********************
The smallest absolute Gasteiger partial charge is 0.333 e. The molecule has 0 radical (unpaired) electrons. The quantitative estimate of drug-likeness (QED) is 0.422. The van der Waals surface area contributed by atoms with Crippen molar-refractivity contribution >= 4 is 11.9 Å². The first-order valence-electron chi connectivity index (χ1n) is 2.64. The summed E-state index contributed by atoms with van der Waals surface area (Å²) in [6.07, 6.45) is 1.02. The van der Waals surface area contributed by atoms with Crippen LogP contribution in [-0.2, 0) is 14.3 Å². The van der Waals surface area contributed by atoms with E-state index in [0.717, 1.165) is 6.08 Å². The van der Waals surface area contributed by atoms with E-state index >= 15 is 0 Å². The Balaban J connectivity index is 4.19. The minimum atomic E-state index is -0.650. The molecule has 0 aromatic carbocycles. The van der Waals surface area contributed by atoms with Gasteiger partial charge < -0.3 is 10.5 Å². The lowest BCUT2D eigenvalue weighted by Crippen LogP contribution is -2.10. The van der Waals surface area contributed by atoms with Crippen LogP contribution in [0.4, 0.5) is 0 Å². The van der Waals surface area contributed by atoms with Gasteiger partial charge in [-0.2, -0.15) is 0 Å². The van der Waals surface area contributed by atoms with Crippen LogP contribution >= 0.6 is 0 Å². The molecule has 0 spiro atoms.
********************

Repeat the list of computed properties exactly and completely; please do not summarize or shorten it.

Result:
The smallest absolute Gasteiger partial charge is 0.333 e. The molecule has 0 radical (unpaired) electrons. The quantitative estimate of drug-likeness (QED) is 0.422. The van der Waals surface area contributed by atoms with Crippen molar-refractivity contribution >= 4 is 11.9 Å². The first-order valence-electron chi connectivity index (χ1n) is 2.64. The summed E-state index contributed by atoms with van der Waals surface area (Å²) in [6.07, 6.45) is 1.02. The van der Waals surface area contributed by atoms with Crippen LogP contribution in [-0.2, 0) is 14.3 Å². The van der Waals surface area contributed by atoms with E-state index in [0.717, 1.165) is 6.08 Å². The van der Waals surface area contributed by atoms with E-state index >= 15 is 0 Å². The Balaban J connectivity index is 4.19. The minimum atomic E-state index is -0.650. The molecule has 0 aromatic carbocycles. The van der Waals surface area contributed by atoms with Gasteiger partial charge < -0.3 is 10.5 Å². The lowest BCUT2D eigenvalue weighted by Crippen LogP contribution is -2.10. The van der Waals surface area contributed by atoms with Crippen LogP contribution in [0.4, 0.5) is 0 Å². The van der Waals surface area contributed by atoms with Gasteiger partial charge in [-0.2, -0.15) is 0 Å². The van der Waals surface area contributed by atoms with Crippen LogP contribution >= 0.6 is 0 Å². The molecule has 0 spiro atoms.